• Mascaras. Mascaras have a shelf life of up to 6 months. If the formula starts to appear clumpy and there is an unpleasant smell, it should be disposed of sooner than 6 months. Mascaras should be kept in a cool, dark place.
  • False eyelashes. False eyelashes have a shelf life of 6 months. However, most can be reused up to 8 times when looked after carefully. The easiest place to store your lashes is in the tray they came in, as this helps them to keep their curved shape. Alternatively, you can purchase a lash case to store all of your favourite lashes.
  • Spray makeup products. Cosmetic setting sprays have a shelf life of six months. They are best kept at room temperature to avoid a warm spritz on the face. They can also be stored in the fridge for refreshment.
  • Lash glue. Eyelash glue has a varying shelf life of 6–12 months. Always remember to check the packaging. You should never store your eyelash glue at extremely low temperatures, as this can cause the glue to separate. It should be stored in a dark place at room temperature.
  • Liquid makeup products. Liquid makeup cosmetics have a shelf life of 12–18 months. This will vary depending on if they are water- or oil-based. They should be stored in a cool, dark place, as exposure to heat and sunlight can dry out products and cause natural oils to separate.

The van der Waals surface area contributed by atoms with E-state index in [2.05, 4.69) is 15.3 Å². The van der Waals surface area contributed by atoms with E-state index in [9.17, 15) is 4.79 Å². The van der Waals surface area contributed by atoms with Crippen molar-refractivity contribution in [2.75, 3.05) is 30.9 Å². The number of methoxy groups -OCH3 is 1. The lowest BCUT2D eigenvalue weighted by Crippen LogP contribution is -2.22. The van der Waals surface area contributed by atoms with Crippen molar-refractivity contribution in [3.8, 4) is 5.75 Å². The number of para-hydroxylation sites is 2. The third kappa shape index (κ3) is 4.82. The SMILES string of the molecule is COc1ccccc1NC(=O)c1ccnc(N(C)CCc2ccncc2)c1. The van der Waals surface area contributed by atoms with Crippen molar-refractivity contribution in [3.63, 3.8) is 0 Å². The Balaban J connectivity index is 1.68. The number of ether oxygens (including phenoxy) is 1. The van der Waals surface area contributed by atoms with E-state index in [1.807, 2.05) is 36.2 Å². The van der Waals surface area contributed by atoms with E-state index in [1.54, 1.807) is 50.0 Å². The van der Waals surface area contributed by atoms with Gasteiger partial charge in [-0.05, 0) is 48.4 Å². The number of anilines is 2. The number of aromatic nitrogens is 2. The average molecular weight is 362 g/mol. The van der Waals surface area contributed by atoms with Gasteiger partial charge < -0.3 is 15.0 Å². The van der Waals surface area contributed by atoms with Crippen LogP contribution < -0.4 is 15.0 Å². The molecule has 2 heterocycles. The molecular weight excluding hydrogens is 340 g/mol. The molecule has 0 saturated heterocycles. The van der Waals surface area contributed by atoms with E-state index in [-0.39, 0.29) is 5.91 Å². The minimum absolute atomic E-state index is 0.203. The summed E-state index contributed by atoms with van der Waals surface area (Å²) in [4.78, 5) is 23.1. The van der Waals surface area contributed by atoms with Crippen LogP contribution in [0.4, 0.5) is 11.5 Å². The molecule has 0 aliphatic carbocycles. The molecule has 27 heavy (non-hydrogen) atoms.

• Cream makeup products. Cream makeup products have a shelf life of 12–18 months. Cream-based products should also be stored in a cool, dry place.
  • Powder makeup products. Cosmetic powders have a shelf life of 12–24 months. They can be stored anywhere that is cool and dry. Storing them in a humid area can cause powders to turn saturated and cakey, so avoid keeping them near radiators and heaters and do not store them in the bathroom.
  • Pencil makeup products. Cosmetic pencils have a shelf life of up to 2 years, but you will probably have sharpened them down and used them before that. They should be stored in a cool, dry environment to avoid them melting in the heat. They should be disposed of when they become dry and chalky.
  • Lipsticks and lip gloss. Lipstick and lip gloss have a shelf life of up to 2 years or can be used until the texture turns dry (lipstick) or turns gloopy (lip gloss). They should be stored in a cool, dry place, avoiding the bathroom, as the excess moisture in the air can break down the pigment.